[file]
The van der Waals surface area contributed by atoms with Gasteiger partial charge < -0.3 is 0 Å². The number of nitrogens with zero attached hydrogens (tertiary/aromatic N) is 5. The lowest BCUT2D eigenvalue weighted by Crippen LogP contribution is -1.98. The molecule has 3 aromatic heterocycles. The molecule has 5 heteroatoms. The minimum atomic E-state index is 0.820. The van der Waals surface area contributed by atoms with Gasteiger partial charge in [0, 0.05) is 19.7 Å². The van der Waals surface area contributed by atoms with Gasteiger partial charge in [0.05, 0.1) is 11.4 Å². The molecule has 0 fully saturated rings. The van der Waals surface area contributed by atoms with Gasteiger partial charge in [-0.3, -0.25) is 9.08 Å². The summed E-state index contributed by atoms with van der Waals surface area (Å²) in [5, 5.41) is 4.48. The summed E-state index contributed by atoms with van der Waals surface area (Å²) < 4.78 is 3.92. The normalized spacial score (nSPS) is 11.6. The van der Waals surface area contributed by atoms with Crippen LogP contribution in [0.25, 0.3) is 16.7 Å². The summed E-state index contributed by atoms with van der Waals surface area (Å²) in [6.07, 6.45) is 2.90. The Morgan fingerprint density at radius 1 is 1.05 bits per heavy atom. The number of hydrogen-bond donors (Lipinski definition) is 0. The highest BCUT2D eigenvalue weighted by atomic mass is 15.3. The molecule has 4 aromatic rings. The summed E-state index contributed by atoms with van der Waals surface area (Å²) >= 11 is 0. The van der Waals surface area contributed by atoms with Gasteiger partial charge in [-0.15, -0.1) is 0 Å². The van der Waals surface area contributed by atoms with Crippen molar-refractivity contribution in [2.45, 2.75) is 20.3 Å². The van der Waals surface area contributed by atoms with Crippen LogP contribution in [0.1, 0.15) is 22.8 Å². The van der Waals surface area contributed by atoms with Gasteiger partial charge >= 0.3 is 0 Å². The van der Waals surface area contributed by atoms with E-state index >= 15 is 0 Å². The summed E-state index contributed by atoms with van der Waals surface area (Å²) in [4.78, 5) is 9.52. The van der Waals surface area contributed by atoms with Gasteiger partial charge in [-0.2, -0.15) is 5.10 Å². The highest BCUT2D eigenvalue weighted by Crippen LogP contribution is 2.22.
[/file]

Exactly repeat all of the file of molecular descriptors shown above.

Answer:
The van der Waals surface area contributed by atoms with Gasteiger partial charge < -0.3 is 0 Å². The number of nitrogens with zero attached hydrogens (tertiary/aromatic N) is 5. The lowest BCUT2D eigenvalue weighted by Crippen LogP contribution is -1.98. The molecule has 3 aromatic heterocycles. The molecule has 5 heteroatoms. The minimum atomic E-state index is 0.820. The van der Waals surface area contributed by atoms with Gasteiger partial charge in [0, 0.05) is 19.7 Å². The van der Waals surface area contributed by atoms with Gasteiger partial charge in [0.05, 0.1) is 11.4 Å². The molecule has 0 fully saturated rings. The van der Waals surface area contributed by atoms with Gasteiger partial charge in [-0.3, -0.25) is 9.08 Å². The summed E-state index contributed by atoms with van der Waals surface area (Å²) in [5, 5.41) is 4.48. The summed E-state index contributed by atoms with van der Waals surface area (Å²) < 4.78 is 3.92. The normalized spacial score (nSPS) is 11.6. The van der Waals surface area contributed by atoms with Crippen LogP contribution in [0.25, 0.3) is 16.7 Å². The summed E-state index contributed by atoms with van der Waals surface area (Å²) in [6.07, 6.45) is 2.90. The Morgan fingerprint density at radius 1 is 1.05 bits per heavy atom. The number of hydrogen-bond donors (Lipinski definition) is 0. The highest BCUT2D eigenvalue weighted by atomic mass is 15.3. The molecule has 4 aromatic rings. The summed E-state index contributed by atoms with van der Waals surface area (Å²) >= 11 is 0. The van der Waals surface area contributed by atoms with Gasteiger partial charge in [-0.15, -0.1) is 0 Å². The van der Waals surface area contributed by atoms with Crippen molar-refractivity contribution in [2.45, 2.75) is 20.3 Å². The van der Waals surface area contributed by atoms with Crippen LogP contribution in [0.1, 0.15) is 22.8 Å². The van der Waals surface area contributed by atoms with Gasteiger partial charge >= 0.3 is 0 Å². The van der Waals surface area contributed by atoms with E-state index >= 15 is 0 Å². The summed E-state index contributed by atoms with van der Waals surface area (Å²) in [4.78, 5) is 9.52. The van der Waals surface area contributed by atoms with Gasteiger partial charge in [-0.2, -0.15) is 5.10 Å². The highest BCUT2D eigenvalue weighted by Crippen LogP contribution is 2.22.